North Carolina:  Trump won the state by 3.6% in 2016.  In a poll, just released, Biden beats Trump in the Tar Heel state by 11%.  Sanders is up by 8%.  Even South Bend Mayor Pete Buttigieg leads Trump by 4 points in North Carolina.

Florida:  Trump won the state in 2016 by 1.2%.  He remains surprisingly popular in the Sunshine State two years later.  A May poll shows Biden only running even with Trump.

Pennsylvania:  Trump won this critical state in 2016 by less than 1% of the vote.  A mid-May poll has Biden up 11 points in the Keystone State.  Massachusetts Senator Elizabeth Warren is up by 8 and Sanders up by 7.  In fact every Democratic presidential candidate the pollster asked about leads Trump in Pennsylvania except for former Texas Congressman Beto O'Rourke.

Arizona:  Trump won the state by 3.6% in 2016.  An early May poll shows Biden ahead by 5 points.

Nevada:  Trump lost the state by 2.4% in 2016.  But Biden's lead in a 3/31 poll is only 4 points.  This is an example of a 2016 blue state that the GOP should probably target.  

Iowa:  Although the Hawkeye State is ideally suited for Trump (heavily white and rural) and Trump won by over 9.5 points in 2016, he polls as down to Biden by 6 points.  The same March 25th poll has even Sanders leading (by 2 points) Trump in Iowa.

Wisconsin:  Along with Michigan and Pennsylvania, Wisconsin was a critical victory for Trump in 2016.  He won the state by about .7% of the vote.  In a March poll, Biden beats Trump by 8 points in the Badger State, while Warren and Sanders lead by 4.   In fact, all of the Democratic presidential candidates polll ahead of Trump in Wisconsin.

Michigan:  The closest state in the 2016 election, Trump won Michigan by .23%.  But a poll just released yesterday shows Biden and Sanders beating Trump by 12 points in Michigan.  March polls show Trump trailing badly in the state, with Biden up 8 points, Minnesota Senator Amy Klobuchar ahead by 6 points, Sanders up by 5.  No Democratic presidential candidate polled as running behind Trump.  Even Buttigieg polls ahead of Trump by 6 points in Michigan.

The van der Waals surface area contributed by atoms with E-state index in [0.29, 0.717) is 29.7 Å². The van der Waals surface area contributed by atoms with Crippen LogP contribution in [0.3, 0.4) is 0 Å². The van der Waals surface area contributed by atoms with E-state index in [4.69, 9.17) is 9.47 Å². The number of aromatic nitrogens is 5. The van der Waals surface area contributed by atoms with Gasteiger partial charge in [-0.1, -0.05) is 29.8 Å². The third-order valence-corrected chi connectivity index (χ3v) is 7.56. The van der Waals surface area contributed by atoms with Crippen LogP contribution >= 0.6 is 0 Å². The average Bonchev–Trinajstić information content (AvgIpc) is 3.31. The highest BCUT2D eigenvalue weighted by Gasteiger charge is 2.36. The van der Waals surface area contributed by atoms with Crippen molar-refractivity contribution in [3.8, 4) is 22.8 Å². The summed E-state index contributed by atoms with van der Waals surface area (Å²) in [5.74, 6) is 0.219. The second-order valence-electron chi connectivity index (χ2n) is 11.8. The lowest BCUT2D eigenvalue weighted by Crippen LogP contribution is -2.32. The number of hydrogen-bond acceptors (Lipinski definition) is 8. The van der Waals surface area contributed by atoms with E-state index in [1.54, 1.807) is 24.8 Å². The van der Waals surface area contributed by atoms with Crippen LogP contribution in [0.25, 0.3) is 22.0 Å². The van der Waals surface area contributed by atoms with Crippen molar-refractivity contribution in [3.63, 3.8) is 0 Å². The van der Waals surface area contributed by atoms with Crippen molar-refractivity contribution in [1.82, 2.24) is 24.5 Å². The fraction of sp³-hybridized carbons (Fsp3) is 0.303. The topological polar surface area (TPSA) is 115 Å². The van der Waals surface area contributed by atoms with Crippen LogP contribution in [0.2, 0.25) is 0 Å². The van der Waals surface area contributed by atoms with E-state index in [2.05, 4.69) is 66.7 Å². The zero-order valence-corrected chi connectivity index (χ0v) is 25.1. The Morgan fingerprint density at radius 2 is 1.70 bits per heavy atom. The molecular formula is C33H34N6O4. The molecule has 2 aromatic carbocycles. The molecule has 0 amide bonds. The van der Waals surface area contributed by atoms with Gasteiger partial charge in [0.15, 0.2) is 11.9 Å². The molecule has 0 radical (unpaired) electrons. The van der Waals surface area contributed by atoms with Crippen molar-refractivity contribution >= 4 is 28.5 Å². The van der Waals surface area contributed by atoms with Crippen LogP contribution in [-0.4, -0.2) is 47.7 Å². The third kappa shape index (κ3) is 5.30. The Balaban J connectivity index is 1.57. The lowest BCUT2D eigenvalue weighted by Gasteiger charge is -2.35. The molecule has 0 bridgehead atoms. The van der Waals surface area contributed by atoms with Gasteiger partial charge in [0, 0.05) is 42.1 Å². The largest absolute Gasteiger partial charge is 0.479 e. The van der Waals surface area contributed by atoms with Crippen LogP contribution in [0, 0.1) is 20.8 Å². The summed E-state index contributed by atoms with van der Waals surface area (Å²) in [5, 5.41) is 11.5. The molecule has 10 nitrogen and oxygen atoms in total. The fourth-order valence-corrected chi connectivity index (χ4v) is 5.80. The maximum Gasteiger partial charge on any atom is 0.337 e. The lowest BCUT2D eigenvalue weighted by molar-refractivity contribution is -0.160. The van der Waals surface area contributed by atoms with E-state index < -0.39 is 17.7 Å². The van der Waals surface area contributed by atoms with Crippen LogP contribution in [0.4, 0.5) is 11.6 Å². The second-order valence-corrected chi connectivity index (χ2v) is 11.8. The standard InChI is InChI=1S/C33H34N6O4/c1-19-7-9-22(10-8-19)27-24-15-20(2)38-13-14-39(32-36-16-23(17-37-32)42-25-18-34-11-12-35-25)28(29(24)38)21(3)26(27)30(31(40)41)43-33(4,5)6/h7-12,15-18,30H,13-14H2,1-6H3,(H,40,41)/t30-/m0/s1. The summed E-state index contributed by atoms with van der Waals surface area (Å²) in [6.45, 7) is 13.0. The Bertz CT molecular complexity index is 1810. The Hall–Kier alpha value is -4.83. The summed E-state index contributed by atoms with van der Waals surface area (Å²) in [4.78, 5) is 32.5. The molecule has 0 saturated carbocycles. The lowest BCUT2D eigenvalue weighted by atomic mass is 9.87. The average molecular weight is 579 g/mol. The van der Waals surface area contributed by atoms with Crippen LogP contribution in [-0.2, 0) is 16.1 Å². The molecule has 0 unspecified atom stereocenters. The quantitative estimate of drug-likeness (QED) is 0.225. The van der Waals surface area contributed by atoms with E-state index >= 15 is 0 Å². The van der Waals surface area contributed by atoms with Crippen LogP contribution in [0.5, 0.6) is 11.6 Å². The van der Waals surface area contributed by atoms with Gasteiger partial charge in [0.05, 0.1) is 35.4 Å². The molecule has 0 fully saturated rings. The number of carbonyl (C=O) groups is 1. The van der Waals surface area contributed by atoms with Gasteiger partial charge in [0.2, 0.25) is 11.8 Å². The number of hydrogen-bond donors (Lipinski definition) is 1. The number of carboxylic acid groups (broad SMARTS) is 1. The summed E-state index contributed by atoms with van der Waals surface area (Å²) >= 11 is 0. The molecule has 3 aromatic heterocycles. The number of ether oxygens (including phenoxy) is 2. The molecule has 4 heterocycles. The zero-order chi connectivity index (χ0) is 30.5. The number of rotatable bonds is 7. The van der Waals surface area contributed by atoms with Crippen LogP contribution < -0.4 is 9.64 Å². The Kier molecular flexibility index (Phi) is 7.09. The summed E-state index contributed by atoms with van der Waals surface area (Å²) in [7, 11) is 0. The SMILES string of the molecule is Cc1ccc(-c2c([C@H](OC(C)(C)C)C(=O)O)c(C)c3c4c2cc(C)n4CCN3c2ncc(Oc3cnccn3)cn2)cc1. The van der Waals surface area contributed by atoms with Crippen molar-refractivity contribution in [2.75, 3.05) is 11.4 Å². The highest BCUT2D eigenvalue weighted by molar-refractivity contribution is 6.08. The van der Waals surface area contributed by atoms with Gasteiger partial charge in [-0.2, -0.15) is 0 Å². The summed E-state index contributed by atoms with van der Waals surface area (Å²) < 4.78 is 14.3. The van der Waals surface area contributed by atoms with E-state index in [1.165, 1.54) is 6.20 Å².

New Hampshire:  Trump lost the state by .37% in 2016 and it is apparently being targeted by the GOP for pickup in 2020.  But February polling show Biden and Sanders both beating Trump by 10 points in 2016.

If you take how the swing states are currently polling (as outlined above), a Joe Biden would defeat President Trump 348-190 in the electoral college.  That's assuming that Florida, which currently polls as even, is won by Trump.  There are other red states - Ohio and Georgia, for example - which are well within striking district for Democrats.

Undoubtedly the Trump cult will call the polls "fake news" and claim that 2016 election results show how wrong the polls were that year.  Except that the polls in 2016 weren't wrong  In every swing state, the election result for that state was within the margin of error in the Real Clear Politics average.  (Wisconsin with a spread of 7.2% was by far the closest to being outside of the MOE.)  To clarify, contrary to how it is reported, the MOE in polling is not the margin between two competing candidates' numbers but rather a statistical aberration for each candidates' poll numbers.  Thus, in a two candidate race a 4 point MOE provides for a possible 8 point swing.

Of course, polls can change. After all, despite the unpopularity of Presidents Reagan, Clinton and Obama at their first mid-term, all ended up with big re-election victories.  So there is a possibility that Trump's popularity could increase and he could win a big re-election in 2020.  But what militates against that happening is that unlike the fluid approval numbers Reagan, Clinton and Obama had, Trump's numbers appear to be set in stone.  Trump's approval numbers have barely moved in two years.  People seem to have made up their minds about Trump early on and nothing seems to be changing that.  Perhaps independent voters would punish Democrats pushing impeach by voting for Trump to have a second term, but that seems like a long shot at best.  

A side note:  A recent story noted the Trump campaign's acknowledgement of the shifting map and the decision by the President's team to target certain Democratic states to offset those rust belt states he turned red in 2016 but are likely to go back to the Democrats in 2020.  The states being targeted are New Hampshire, New Mexico and Nevada.  Odd.  First, those states together have just 15 electoral votes while Michigan, Wisconsin and Pennsylvania, key states Trump won in 2016, have a total of 46 electoral votes.  There is no chance the Trump campaign is competitive in New Mexico and a win in New Hampshire is unlikely due to Trump's unpopularity there.  Nevada is definitely in play for Trump, but how is Minnesota not on the Trump list of blue states that can be turned red?